Russian novelist Leo Tolstoy was ashamed of his masterpieces War and Peace and Anna Karenina. Irish musician Bono said about their 1997 album Pop, “It is really the most expensive demo session in the history of music.”
Filmmaker David Fincher said about Alien 3,
“I had to work on it for two years, got fired off it three times, and I had to fight for every single thing. No one hated it more than me; to this day, no one hates it more than me.”
Yet, the artist’s dissatisfaction is part of their creative process.
If artists felt satisfied, why bother pushing themselves forward or embracing a different challenge? It’s far easier to become derivative. U2’s 1997 album Pop led to the far more successful 2000 album All That You Can’t Leave Behind, while Fincher later found his creative voice in Fight Club, Seven and Gone Girl.
Perhaps artists also hate their work because they must stop creating and eventually ship it and all its ugly imperfections.
The french poet Paul Valéry wrote
“Un ouvrage n’est jamais achevé…mais abandonné.”
Later on, both Gore Vidal and Oscar Wilde adapted that quote to make a similar argument. You might know it best as,
“A work of art is never finished, merely abandoned.”
Artists, at least successful ones, appreciate the value of taking their creative work to a point where they can share it with an editor, readers or fans.
Even if they don’t, the artists are probably against a deadline or commercial constraint. They must ship. Sometimes, the result is Pop. And sometimes it’s All That You Can’t Leave Behind.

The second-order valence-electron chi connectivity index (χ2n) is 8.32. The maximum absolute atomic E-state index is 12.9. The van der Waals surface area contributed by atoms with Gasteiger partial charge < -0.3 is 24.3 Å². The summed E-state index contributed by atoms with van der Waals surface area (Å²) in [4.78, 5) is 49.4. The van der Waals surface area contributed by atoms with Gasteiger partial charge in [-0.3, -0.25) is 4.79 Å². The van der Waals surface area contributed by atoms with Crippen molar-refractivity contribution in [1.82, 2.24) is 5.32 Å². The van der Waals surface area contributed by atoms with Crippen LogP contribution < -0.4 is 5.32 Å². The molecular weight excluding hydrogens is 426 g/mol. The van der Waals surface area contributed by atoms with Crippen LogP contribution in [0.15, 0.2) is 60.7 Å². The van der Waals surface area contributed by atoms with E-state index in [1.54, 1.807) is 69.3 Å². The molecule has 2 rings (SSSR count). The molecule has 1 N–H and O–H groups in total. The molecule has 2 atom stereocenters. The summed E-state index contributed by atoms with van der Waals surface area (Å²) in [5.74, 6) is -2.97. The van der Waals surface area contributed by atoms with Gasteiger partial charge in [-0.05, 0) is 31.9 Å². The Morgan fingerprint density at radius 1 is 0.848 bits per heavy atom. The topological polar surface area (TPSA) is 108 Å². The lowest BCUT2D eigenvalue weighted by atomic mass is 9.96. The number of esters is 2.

An offering for an audience
A work released out into the world no longer belongs to the artist and that includes books, articles and stories.
It belongs to his or her fans, and that’s sometimes difficult for the creator to accept. It’s no wonder many artists feel uneasy about marketing their art, even if it’s key to earning more money.
The musician and Nick Cave recently wrote,
“Personally, when I write a song and release it to the public, I feel it stops being my song. It has been offered up to my audience and they, if they care to, take possession of that song and become its custodian. The integrity of the song now rests not with the artist, but with the listener.”
The real problems begin when hating one’s work transforms into perfectionism. The artist finds an excuse for spending more time or resources on a creative project. Instead, of shipping, they dither, delay or tinker. Michael Cimino worked his 1980 American western Heaven’s Gate endlessly. When the film was finally released, critics and fans hated it.
New artists tend to imitate those they admire; more advanced ones reinterpret their early influences. A writer devours the works of an author from years gone and attempts a variation of their style.
When they compare their creative output to their influences, they find the gap off-putting. The result is a pale imitation, at least until the writer finds his or her voice. Compare David Fincher’s derivative Alien 3 to his masterpiece Seven.
Hating one’s work causes the artist to push forward with their next project. They master advanced skills and means of expression.
Consider tennis champion Andre Agassi. In his autobiography, Open, he writes, “I hate tennis, hate it with a dark and secret passion, and always have.”
Yet, the entire book recounts his journey to becoming a better player and champion. He ends the book playing tennis with his wife Steffi Graf saying, “I want to play just a while longer.”
Perhaps every artist wants to play, paint or write a while longer. What they really hate is stopping.
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